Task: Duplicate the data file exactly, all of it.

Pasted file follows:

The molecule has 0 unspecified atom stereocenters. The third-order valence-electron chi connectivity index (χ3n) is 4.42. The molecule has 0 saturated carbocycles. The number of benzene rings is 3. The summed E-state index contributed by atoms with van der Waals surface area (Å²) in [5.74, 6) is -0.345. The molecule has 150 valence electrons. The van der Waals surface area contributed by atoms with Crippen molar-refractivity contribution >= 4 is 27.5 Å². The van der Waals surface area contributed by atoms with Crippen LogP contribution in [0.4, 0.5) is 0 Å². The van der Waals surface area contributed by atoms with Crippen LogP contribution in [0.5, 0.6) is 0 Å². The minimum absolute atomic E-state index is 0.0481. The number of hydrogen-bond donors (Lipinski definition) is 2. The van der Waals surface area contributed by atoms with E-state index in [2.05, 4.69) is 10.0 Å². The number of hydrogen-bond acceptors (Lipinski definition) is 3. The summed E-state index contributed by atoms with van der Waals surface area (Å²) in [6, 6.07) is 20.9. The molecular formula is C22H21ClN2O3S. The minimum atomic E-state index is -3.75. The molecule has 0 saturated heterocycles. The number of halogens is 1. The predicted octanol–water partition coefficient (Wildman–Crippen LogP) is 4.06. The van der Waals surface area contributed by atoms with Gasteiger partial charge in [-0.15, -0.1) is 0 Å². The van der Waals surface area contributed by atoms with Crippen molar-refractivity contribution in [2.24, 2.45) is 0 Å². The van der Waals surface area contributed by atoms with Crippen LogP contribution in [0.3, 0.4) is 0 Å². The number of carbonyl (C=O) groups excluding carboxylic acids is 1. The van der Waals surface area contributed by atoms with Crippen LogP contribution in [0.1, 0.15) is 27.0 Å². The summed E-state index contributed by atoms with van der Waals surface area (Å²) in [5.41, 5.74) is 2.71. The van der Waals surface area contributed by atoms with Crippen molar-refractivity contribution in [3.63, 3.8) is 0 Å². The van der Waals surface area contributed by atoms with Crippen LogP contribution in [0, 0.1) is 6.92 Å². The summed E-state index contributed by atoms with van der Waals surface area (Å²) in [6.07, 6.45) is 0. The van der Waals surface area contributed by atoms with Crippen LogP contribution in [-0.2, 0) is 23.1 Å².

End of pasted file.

The molecule has 0 unspecified atom stereocenters. The third-order valence-electron chi connectivity index (χ3n) is 4.42. The molecule has 0 saturated carbocycles. The number of benzene rings is 3. The summed E-state index contributed by atoms with van der Waals surface area (Å²) in [5.74, 6) is -0.345. The molecule has 150 valence electrons. The van der Waals surface area contributed by atoms with Crippen molar-refractivity contribution >= 4 is 27.5 Å². The van der Waals surface area contributed by atoms with Crippen LogP contribution in [0.4, 0.5) is 0 Å². The van der Waals surface area contributed by atoms with Crippen LogP contribution in [0.5, 0.6) is 0 Å². The minimum absolute atomic E-state index is 0.0481. The number of hydrogen-bond donors (Lipinski definition) is 2. The van der Waals surface area contributed by atoms with E-state index in [2.05, 4.69) is 10.0 Å². The number of hydrogen-bond acceptors (Lipinski definition) is 3. The summed E-state index contributed by atoms with van der Waals surface area (Å²) in [6, 6.07) is 20.9. The molecular formula is C22H21ClN2O3S. The minimum atomic E-state index is -3.75. The molecule has 0 saturated heterocycles. The number of halogens is 1. The predicted octanol–water partition coefficient (Wildman–Crippen LogP) is 4.06. The van der Waals surface area contributed by atoms with Gasteiger partial charge in [-0.15, -0.1) is 0 Å². The van der Waals surface area contributed by atoms with Crippen molar-refractivity contribution in [2.24, 2.45) is 0 Å². The van der Waals surface area contributed by atoms with Crippen LogP contribution in [0.3, 0.4) is 0 Å². The number of carbonyl (C=O) groups excluding carboxylic acids is 1. The van der Waals surface area contributed by atoms with Crippen LogP contribution in [0.1, 0.15) is 27.0 Å². The summed E-state index contributed by atoms with van der Waals surface area (Å²) in [5.41, 5.74) is 2.71. The van der Waals surface area contributed by atoms with Crippen molar-refractivity contribution in [3.63, 3.8) is 0 Å². The van der Waals surface area contributed by atoms with Crippen LogP contribution in [0, 0.1) is 6.92 Å². The summed E-state index contributed by atoms with van der Waals surface area (Å²) in [6.07, 6.45) is 0. The van der Waals surface area contributed by atoms with Crippen LogP contribution in [-0.2, 0) is 23.1 Å².